By Joseph T. O’Connor Big Sky Weekly Editor

It’s a new place for me, Big Sky. New people, new discoveries, new rules. A week ago, Lone Peak High School sports reinforced the fact that I have a lot to learn.

On Saturday, Oct. 6, LPHS celebrated its Homecoming festivities with two sports contests. Being new to Big Sky, I attended both the football game and volleyball match, hoping to meet a few people while catching the Big Horns in action.

My first impression of local football left me confused. Where were the other five Lone Peak players? And where was the rest of the Hot Springs Savage Heat team?

I quickly realized this was six-man football, something I had never seen. It’s a fast, often high-scoring version of six-on-six gridiron played on an 80-yard field, as opposed to the traditional 100-yard pitch with 11 players on each squad. ‘Okay,’ I thought, ‘I can handle this’.

Hot Springs, a team expected to be a strong contender for the state title, traveled nearly five and a half hours to play Lone Peak, and scored on the opening drive. It was 8-0. What, 8-0?

Dave House, co-owner of The Corral Bar, Steakhouse and Motel, was at the game and sorted this one out for me. He explained that points scored after a touchdown in six-man football are opposite from the 11-man game: A field goal is worth two points, whereas a conversion is one. Copy. Now I understood the rules.

The day was warm, and fans decked out in blue cheered on the home team. It was a tough day for the Big Horns, who lost 65-6, but the team was not without its shining moments, especially after halftime.

The Big Horns shutout Hot Springs in the second half and Lone Peak senior Tucker Shea was able to put the offense on the board with a touchdown.

At halftime, the homecoming parade made its way from end zone to end zone. Leading the way, a red jeep with white and blue tape strips carried a two-man t-shirt launcher, which shot balled-up shirts into the outstretched hands of giddy fans. A pickup truck followed, covered with decals depicting ski runs at Big Sky Resort. The truck hauled a flatbed loaded with members of the homecoming court, led by Queen Kaela Schommer and King Danny Klein.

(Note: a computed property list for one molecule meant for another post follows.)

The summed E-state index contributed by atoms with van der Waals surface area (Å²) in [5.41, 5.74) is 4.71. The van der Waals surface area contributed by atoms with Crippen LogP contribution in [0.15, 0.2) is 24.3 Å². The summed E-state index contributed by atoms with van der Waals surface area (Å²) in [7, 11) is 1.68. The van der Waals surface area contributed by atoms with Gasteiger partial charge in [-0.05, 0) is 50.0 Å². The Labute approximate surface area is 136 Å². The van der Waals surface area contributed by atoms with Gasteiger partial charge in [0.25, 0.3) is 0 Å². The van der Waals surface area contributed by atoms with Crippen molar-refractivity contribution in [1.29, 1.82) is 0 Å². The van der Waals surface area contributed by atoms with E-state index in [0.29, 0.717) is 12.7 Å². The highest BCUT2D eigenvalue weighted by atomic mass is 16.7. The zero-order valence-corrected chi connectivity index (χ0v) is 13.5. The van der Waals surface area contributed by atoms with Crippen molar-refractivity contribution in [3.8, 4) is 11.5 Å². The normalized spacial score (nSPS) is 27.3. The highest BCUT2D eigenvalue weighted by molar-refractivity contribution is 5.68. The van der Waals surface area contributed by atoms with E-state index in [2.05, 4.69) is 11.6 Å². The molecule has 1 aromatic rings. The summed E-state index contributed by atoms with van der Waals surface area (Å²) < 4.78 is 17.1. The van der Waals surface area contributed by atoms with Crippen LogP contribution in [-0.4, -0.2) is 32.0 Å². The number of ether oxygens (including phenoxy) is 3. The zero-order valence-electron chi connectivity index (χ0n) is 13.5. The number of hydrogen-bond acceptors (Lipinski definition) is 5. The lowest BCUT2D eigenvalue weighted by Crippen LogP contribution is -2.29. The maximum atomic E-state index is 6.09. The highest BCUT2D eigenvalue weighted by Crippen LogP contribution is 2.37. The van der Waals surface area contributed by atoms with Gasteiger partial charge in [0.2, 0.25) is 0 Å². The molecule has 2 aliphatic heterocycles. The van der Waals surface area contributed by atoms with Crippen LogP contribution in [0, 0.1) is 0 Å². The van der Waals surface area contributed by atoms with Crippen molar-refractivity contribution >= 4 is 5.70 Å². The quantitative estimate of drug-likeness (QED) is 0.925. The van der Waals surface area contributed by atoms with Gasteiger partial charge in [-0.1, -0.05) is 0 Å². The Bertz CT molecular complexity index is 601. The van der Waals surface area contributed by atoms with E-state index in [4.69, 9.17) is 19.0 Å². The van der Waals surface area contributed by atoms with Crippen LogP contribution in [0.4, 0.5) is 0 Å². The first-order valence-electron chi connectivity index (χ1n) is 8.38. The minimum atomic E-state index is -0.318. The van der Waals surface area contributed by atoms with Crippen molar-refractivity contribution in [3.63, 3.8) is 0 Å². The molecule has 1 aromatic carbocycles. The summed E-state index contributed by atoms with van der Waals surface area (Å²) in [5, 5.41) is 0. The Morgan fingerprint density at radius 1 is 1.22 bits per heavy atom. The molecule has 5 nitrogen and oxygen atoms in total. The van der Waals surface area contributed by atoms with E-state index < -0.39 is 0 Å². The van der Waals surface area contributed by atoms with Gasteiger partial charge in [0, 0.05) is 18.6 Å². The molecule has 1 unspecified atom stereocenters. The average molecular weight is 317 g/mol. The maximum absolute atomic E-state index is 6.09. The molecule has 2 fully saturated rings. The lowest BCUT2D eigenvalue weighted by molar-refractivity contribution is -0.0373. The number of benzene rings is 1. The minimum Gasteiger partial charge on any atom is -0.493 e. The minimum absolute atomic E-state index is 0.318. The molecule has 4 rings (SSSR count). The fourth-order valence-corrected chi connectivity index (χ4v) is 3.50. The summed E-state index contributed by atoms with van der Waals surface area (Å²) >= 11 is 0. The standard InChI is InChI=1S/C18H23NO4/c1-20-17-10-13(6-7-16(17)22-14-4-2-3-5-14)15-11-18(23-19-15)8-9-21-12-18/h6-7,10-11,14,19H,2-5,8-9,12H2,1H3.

Klein, a senior on the team who recently moved to Big Sky from Florida and traditional football, empathized with my confusion about the short-sided game. “Moving from 11-man to six-man is tough,” he said, wearing his crown at the girls’ volleyball match that evening. “I’d never seen it [in Florida].”

Lucky for me, Big Sky volleyball rules are consistent with those on the East Coast (I moved from Boston, most recently). The 5 p.m. match pitted the lady Big Horns against the Shields Valley Rebels, bringing out many of the same fans that attended the football game.

Also in attendance were the school pep band, complete with a full drum kit, plenty of supportive parents, and many of the football players. Chants of “Let’s go Big Horns!” echoed through the gymnasium in the Bough-Dolan Athletic Complex.

The Rebels took a quick lead, 4-0, before Lone Peak could answer. The lady Big Horns lost the first set but driven by their coach, Sarah Phelps, the girls took it to Shields Valley in both the second and third sets, keeping them close.

With Lone Peak down 13-24, a controversial call in the third set led to a referee meeting. A Shields Valley player appeared to hit the net after a lady Big Horn volley, but the refs determined it to be an accident and replayed the point.

“I really hoped they’d give us that [point],” said Phelps, a volleyball official for six years and a coach for eight.

Lone Peak ultimately lost the final two sets, 15-25 and 13-25, respectively, but Coach Phelps, who has coached many of the girls since middle school, was proud of their effort.

“We’re improving with every single game,” she said. “With Homecoming, things are starting to come into fruition. We’re right on the cusp of success.”

I know what Coach Phelps means. There’s much for me to learn in Big Sky, perhaps from places I hadn’t anticipated, such as LPHS sporting events. But I’m learning the rules.